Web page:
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Old 3rd Jan 2019, 16:41
  #8 (permalink)  
Council Van
Join Date: Aug 2009
Location: Qwerty
Posts: 367
DHL might not have made a lot of money on that individual parcel but I seem to recall from Copenhagen to Leipzig we would some times have explosive items on the Cargo Manifest. I believe these were for use in the air bags in motor industry. Normally trucked across Europe to arrive at the factory's 'just in time'. The car manufacturers can not afford to have a line not producing cars for a shift, near Leipzig they have a Porsche factory with each line quite easily producing 500 vehicles per shift. If the line does not run then they have lost millions in turn over.

The solution is to pay DHL a lot of money to fly the components they need in if a lorry is delayed. If DHL fail to deliver then they will face big penalty charges. They also carry lots of other just in time or urgent items, medical supplies, some nasty sounding chemicals etc etc which will cost a lot to have air freighted.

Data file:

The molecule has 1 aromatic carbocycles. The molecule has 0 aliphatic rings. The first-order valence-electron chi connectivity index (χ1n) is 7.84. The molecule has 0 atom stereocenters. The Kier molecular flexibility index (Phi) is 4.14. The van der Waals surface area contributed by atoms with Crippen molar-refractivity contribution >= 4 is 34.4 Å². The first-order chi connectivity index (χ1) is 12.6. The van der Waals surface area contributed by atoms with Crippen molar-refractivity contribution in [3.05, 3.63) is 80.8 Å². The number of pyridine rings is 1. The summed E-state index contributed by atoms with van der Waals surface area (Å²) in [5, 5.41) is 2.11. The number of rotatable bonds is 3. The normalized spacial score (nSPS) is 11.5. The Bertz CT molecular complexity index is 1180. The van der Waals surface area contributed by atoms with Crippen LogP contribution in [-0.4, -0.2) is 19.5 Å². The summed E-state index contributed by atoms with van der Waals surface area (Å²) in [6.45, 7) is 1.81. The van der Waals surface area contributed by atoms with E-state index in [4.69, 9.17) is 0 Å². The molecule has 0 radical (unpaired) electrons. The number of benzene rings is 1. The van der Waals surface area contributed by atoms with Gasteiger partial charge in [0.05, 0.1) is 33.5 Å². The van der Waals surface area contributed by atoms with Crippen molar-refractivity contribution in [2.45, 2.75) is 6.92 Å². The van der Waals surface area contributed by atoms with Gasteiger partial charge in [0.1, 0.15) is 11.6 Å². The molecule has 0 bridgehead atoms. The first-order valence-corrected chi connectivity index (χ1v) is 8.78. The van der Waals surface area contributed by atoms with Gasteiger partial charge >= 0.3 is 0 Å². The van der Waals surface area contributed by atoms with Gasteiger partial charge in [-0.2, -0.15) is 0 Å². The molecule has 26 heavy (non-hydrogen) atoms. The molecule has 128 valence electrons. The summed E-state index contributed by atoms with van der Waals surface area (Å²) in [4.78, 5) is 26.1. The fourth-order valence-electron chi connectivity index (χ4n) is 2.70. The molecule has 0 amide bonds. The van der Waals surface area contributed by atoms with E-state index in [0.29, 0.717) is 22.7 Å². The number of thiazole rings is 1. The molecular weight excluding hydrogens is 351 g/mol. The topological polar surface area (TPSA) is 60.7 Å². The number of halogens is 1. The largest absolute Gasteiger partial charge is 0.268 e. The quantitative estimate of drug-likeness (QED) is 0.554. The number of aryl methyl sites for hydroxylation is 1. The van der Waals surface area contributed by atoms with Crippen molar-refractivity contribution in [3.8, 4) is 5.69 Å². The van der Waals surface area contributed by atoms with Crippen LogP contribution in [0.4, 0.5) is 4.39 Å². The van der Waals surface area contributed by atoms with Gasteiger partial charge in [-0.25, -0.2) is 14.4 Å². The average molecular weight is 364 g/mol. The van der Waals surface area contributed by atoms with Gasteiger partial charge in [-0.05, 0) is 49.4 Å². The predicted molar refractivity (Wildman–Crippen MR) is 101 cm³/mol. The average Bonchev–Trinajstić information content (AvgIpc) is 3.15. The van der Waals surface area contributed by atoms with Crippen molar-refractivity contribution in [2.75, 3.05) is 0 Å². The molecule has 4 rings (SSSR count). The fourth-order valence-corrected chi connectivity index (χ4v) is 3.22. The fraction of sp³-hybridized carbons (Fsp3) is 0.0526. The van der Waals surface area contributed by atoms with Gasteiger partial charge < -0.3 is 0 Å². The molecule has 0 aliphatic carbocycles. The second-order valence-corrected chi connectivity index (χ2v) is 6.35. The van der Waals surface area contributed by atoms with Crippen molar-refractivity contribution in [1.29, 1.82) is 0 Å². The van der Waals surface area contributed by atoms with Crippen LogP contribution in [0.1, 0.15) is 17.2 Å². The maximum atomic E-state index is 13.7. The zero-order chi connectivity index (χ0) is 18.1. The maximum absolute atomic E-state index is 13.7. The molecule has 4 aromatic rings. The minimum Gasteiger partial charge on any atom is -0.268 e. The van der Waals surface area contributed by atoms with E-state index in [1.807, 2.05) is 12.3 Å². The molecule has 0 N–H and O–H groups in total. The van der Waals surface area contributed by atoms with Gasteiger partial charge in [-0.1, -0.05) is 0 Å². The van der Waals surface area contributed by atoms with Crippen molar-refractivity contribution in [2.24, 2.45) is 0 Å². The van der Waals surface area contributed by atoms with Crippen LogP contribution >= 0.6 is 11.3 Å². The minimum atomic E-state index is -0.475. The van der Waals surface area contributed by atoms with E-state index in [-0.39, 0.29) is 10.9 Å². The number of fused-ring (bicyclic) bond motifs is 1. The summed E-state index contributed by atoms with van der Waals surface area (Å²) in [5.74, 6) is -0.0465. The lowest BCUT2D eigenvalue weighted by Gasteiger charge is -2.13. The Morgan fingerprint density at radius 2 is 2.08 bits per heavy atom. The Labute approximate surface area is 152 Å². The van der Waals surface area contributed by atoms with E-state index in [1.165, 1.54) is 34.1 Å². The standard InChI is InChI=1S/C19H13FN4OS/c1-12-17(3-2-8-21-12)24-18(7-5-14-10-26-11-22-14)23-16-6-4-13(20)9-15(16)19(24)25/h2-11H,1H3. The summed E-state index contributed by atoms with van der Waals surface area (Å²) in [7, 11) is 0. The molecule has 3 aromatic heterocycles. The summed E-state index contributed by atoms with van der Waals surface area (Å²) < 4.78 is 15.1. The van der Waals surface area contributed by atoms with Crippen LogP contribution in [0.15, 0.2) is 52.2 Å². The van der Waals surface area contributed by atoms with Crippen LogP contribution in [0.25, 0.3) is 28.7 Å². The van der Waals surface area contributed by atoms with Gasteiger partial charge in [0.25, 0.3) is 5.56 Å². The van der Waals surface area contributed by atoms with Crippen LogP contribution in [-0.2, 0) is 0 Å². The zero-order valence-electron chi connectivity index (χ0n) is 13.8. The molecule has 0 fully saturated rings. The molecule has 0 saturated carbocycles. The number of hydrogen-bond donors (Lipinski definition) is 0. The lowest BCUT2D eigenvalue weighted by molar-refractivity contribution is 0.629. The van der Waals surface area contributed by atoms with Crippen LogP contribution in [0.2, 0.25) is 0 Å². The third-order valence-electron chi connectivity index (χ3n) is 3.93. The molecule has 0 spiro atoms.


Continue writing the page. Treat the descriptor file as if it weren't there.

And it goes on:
The other way DHL make money is on volume, as mentioned above you can fit a lot of small parcels in a B757 or Airbus. When I left DHL in 2014 Leipzig had around 60 aircraft arriving each evening. A good mix of high volume and high value items sees all the big overnight freight companies make big profits.

DHL Hub in Leipzig - YouTube

Since this video was made they have doubled the size of the sorting hub and substantially increased the size of the Apron.

You wonder how DHL make any money. I once brought about 4 pallets of Mellon's from Casablanca to Paris. As they were being off loaded I was wondering how much the poor Moroccan farmer would have been paid per Mellon if they were going to be sold for perhaps €2 in a French supermarket after every one else in the supply chain had made a profit? Probably a few Moroccan centimes per mellon for months of work which could easily have been destroyed by something such as an untimely thunderstorm with large hail damaging the fruit and making it unsaleable.

Last edited by Council Van; 3rd Jan 2019 at 17:01.
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